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Tuesday, October 12, 2004
Last-minute loss turns Gators into SEC longshots

Associated Press

GAINESVILLE, Fla. -- Florida's latest loss has affected coach Ron Zook more than any other.

Zook said Tuesday he has struggled to eat and sleep since Saturday's 24-21 home loss to LSU, which all but eliminated the 22nd-ranked Gators (3-2) from the Southeastern Conference title chase.

The eternally optimistic coach said his reaction to the latest loss was worse than normal. It was Florida's fifth loss in the final two minutes over the last two years.

"Every loss affects you," he said. "It's our livelihood. It's what we do. That's what we're judged on. ... I know we're not winning. We've got to win. I'm not ducking that and I took responsibility."

The Gators led 21-17 with about two minutes to play Saturday, but the Tigers drove 50 yards for the go-ahead score with little resistance.

The collapse was nothing new for Zook. Florida also blew late leads against Tennessee last month and against Miami, Mississippi and Florida State last year. The team also had two near meltdowns against Arkansas, which rallied against the Gators the last two seasons but couldn't pull out victories.

"Obviously, the thing we've got to do is we've got to get over the hump," said Zook, who is 19-12 in three seasons. "People have a right to be upset. I'm upset. Why? You've got good players and you're in position to win the game. You have to win the game.

"It's just like that neighborhood bully who keeps taking your lunch money. Pretty soon, you're not going to eat and you're going to go hungry. You better stand up and fight back. I really believe our guys are going to do that."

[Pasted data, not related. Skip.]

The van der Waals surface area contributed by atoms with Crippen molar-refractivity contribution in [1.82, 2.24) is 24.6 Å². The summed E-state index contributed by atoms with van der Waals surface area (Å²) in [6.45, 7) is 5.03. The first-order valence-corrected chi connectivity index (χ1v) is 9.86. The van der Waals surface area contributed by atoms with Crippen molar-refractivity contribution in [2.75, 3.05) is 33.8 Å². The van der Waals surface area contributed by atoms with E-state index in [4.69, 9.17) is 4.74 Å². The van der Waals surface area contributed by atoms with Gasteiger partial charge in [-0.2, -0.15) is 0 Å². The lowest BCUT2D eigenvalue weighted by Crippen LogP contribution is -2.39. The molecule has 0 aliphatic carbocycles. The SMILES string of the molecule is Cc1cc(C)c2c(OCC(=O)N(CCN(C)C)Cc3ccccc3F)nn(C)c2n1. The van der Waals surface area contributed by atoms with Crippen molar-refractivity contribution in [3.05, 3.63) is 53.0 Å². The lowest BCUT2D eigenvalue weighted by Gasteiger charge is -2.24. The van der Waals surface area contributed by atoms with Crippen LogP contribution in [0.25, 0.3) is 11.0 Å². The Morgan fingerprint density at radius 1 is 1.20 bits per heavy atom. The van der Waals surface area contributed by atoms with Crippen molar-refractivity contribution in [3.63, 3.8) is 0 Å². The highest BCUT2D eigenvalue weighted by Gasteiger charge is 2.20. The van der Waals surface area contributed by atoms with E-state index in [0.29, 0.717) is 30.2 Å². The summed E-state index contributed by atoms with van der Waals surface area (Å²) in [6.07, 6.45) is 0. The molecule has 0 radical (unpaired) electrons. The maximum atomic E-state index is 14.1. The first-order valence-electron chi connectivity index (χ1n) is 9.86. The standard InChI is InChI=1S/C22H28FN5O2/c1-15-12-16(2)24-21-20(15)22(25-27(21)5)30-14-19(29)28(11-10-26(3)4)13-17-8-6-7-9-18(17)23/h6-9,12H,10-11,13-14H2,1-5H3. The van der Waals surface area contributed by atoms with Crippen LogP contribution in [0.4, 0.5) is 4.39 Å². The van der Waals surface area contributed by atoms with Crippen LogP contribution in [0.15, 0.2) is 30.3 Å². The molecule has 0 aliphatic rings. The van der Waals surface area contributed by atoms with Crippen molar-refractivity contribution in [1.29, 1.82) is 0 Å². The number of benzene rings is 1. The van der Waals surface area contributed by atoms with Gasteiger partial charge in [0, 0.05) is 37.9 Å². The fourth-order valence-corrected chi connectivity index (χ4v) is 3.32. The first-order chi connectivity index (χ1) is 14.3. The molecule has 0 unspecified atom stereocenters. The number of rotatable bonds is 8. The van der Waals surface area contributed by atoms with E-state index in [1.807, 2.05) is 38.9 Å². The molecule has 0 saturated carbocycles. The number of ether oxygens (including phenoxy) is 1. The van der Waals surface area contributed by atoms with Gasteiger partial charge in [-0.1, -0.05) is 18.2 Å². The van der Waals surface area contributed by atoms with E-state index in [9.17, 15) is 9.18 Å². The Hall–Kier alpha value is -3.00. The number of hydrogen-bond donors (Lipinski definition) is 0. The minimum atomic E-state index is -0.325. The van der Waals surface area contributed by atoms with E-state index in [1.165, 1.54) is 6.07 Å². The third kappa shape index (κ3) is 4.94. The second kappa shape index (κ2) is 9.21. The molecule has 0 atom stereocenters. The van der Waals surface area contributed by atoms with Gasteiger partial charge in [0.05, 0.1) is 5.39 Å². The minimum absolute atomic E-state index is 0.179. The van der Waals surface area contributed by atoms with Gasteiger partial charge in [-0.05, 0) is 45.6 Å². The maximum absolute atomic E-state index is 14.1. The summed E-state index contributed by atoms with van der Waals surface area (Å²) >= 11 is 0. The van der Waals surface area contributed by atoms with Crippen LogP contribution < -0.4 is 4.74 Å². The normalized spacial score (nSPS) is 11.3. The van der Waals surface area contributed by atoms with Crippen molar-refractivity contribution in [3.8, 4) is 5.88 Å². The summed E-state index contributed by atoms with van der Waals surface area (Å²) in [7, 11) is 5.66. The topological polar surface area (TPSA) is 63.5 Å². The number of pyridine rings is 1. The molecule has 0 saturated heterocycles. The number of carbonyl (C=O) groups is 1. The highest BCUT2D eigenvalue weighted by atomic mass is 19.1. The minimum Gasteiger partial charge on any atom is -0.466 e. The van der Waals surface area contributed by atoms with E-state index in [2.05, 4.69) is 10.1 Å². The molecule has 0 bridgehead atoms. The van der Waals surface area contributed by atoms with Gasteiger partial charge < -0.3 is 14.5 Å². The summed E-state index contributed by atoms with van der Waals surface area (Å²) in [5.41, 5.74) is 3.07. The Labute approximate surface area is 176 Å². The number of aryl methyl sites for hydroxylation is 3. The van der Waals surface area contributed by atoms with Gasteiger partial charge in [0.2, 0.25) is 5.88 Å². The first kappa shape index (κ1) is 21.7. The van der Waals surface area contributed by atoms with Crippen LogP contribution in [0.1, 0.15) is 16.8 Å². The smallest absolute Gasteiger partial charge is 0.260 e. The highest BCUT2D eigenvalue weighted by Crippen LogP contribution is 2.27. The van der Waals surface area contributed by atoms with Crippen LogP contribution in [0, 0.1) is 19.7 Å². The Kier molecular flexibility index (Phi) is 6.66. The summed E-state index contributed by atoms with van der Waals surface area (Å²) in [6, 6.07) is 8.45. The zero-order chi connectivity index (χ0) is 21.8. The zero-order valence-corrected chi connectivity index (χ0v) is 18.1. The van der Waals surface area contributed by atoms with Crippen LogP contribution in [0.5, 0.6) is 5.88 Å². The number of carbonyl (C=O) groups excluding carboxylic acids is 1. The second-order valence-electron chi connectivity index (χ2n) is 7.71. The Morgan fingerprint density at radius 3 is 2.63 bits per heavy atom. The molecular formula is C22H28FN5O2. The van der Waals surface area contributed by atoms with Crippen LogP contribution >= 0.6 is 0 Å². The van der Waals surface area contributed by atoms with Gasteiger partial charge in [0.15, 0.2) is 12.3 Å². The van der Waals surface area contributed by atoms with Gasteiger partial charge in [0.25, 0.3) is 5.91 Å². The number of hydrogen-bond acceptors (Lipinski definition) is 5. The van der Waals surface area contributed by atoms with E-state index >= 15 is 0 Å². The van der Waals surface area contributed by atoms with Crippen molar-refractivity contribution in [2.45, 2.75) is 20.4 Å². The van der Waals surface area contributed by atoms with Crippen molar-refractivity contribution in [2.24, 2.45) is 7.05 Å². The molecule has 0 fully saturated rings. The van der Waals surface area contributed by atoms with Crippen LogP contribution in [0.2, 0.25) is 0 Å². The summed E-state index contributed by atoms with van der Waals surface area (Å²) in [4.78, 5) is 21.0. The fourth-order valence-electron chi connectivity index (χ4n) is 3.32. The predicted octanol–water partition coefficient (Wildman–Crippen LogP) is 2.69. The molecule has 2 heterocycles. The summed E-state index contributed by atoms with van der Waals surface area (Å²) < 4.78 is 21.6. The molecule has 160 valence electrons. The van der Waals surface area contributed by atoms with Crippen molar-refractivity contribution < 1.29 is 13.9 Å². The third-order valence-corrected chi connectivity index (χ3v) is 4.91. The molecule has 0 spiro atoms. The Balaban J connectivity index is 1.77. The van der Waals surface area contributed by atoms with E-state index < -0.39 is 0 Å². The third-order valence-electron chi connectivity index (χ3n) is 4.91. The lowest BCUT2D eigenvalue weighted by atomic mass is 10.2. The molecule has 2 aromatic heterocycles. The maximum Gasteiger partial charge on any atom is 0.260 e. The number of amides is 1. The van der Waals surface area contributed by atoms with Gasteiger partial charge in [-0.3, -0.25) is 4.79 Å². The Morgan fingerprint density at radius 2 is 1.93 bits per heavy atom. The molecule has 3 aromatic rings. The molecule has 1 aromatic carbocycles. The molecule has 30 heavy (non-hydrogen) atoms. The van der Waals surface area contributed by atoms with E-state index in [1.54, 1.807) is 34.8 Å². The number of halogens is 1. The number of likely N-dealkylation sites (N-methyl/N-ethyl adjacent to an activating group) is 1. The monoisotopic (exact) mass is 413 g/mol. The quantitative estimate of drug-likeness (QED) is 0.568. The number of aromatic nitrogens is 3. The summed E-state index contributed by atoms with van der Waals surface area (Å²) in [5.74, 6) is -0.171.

The Gators probably won't have to worry about any bullies this week. Middle Tennessee State (2-3) is 0-7 against ranked teams since joining Division I-A in 1999. The Blue Raiders also are 2-12 against SEC opponents, with both wins coming against lowly Vanderbilt.

The game was supposed to be played as the season opener Sept. 4, but the threat of Hurricane Frances forced it to be postponed.

Probably the best thing Middle Tennessee State could hope for Saturday is to be close at the end. Anything could happen then, especially against the Gators.

"I've spent a lot of time thinking about it," Zook said. "I've spent a lot of hours since the end of that game not sleeping and not eating, thinking about it. I know how close we are, and if I didn't believe in these guys or see it in their eyes and know where they're going, I may be concerned. ... Are we capable of finishing like we're supposed to? Yes. Now we have to do it."

The Gators haven't done it lately.

They led Miami 33-10 in the third quarter last season before losing 38-33 on a touchdown with less than two minutes to play. They led Ole Miss 17-13 at home a few weeks later before giving up a touchdown with about a minute remaining. And then they led Florida State 34-31 in The Swamp before allowing a 52-yard TD pass with 55 seconds to go.

Tennessee scored with even fewer ticks on the clock last month. The Gators punted with 55 seconds remaining, and the Volunteers easily moved into field goal range. James Wilhoit then made a 50-yarder with 6 seconds remaining for a 30-28 victory.

After beating Georgia last week, the Volunteers would need to lose two of their remaining five conference games for Florida to have a shot at the Eastern Division title. Tennessee is 43-2-1 under coach Phillip Fulmer against its remaining opponents -- Ole Miss, Alabama, South Carolina, Vanderbilt and Kentucky.

So the Gators are seemingly out of the championship game for the third straight season under Zook. That may have added to his reaction after the latest loss.

"He's hurting," athletic director Jeremy Foley said. "It eats him up. Anybody's who's a competitor and anybody who's got pride, it eats them up. I honestly believe, like he's told you a thousand times, that he feels this team is close. But obviously they've got to bust the door down now. No excuses. Just go do it.

"He has a passion to do that, and obviously you're going to have confidence that he can get that done."